The White Lady & The Boxcar – Recipes

White Lady Cocktail Recipe - Speaking Easy Podcast - Cocktails and Home Entertaining - Bartending

In D.C. we just got the first taste of spring with a weekend of sunny, mid-60 degree days. Although it isn’t fully spring yet, you can build your anticipation with these variations on a gin sour.

The White Lady was a post-WWI invention by Harry MacElhone, bartender at Ciro’s Club in London. The original drink by this name was made with crème de menthe, not gin, and was heavy on the Cointreau. True to continual improvement, and (cough) being a better drinker, MacElhone adapted the drink over a decade, finally settling on the recipe we know today while he was working at his own New York Bar in Paris, France. This spot was a place to see and be seen. Regardless, this drink became popular throughout Europe and became a staple at many British territories in India and the South Pacific. The Boxcar just substitutes lemon for lime juice. Bartender’s choice.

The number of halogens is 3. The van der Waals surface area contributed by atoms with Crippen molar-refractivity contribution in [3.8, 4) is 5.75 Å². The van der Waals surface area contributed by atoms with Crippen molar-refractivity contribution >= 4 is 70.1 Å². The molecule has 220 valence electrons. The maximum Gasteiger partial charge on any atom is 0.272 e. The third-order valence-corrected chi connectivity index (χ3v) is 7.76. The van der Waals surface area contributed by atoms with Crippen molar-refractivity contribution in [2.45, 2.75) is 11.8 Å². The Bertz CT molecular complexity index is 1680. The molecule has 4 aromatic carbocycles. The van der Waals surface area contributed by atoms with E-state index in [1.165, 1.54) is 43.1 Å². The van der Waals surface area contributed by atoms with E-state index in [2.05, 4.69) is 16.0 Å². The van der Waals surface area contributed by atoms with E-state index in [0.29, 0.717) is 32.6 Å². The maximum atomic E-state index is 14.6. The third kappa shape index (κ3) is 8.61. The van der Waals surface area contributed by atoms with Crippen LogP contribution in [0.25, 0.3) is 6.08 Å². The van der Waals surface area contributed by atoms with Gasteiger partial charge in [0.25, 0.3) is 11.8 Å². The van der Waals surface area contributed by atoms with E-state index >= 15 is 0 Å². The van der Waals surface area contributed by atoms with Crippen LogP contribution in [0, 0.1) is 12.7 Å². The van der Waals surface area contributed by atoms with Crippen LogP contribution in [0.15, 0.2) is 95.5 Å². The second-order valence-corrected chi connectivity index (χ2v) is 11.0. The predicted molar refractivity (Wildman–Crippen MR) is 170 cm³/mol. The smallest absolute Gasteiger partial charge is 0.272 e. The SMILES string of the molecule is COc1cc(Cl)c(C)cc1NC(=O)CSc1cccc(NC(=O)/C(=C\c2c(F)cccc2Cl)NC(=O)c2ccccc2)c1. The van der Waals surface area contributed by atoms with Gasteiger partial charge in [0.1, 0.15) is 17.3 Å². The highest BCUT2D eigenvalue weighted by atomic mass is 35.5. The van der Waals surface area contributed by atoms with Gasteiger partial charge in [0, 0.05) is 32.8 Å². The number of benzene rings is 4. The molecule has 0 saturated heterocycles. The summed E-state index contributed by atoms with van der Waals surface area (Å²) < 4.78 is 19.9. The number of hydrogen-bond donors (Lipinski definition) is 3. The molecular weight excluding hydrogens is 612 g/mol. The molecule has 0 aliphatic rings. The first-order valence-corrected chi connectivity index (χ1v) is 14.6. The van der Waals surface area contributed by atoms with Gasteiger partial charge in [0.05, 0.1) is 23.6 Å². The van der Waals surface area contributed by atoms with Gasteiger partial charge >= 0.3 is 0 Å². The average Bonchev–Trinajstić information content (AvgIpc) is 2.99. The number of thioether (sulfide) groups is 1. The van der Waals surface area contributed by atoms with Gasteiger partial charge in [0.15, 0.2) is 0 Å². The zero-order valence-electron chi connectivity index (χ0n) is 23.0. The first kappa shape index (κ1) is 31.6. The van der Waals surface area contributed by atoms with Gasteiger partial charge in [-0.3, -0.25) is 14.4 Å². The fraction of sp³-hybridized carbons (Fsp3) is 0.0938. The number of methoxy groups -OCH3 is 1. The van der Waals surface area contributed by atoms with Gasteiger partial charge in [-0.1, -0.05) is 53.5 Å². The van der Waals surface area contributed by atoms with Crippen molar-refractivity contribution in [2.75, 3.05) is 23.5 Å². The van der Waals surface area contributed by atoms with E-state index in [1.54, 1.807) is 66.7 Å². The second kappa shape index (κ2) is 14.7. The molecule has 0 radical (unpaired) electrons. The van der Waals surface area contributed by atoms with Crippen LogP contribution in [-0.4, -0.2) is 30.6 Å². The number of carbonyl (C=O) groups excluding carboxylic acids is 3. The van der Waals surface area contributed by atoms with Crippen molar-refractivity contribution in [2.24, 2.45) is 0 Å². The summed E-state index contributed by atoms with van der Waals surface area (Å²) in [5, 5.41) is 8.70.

The White Lady

  • 2 oz. gin — London dry gin
  • 1/2 oz. Cointreau[i]
  • 1/2 oz. lemon juice
  • 1 egg whites

Method:

Shake well with cracked ice, then strain into a chilled cocktail glass.

The Boxcar

  • 2 oz. gin — London dry gin
  • 1/2 oz. Cointreau
  • 1/2 oz. lime juice
  • 1 egg whites

Method:

Shake ingredients well with cracked ice, then strain into a chilled cocktail glass whose rim has been wet with lime juice and dipped in sugar.


[i] Cointreau is just a specific orange liquor, some drink recipes mention it specifically, others just call for Triple Sec or other orange liquor generally. It’ll cost you a little more, but it’s the opinion of the Speaking Easy hosts that the flavor it brings to drinks is worth the additional cost.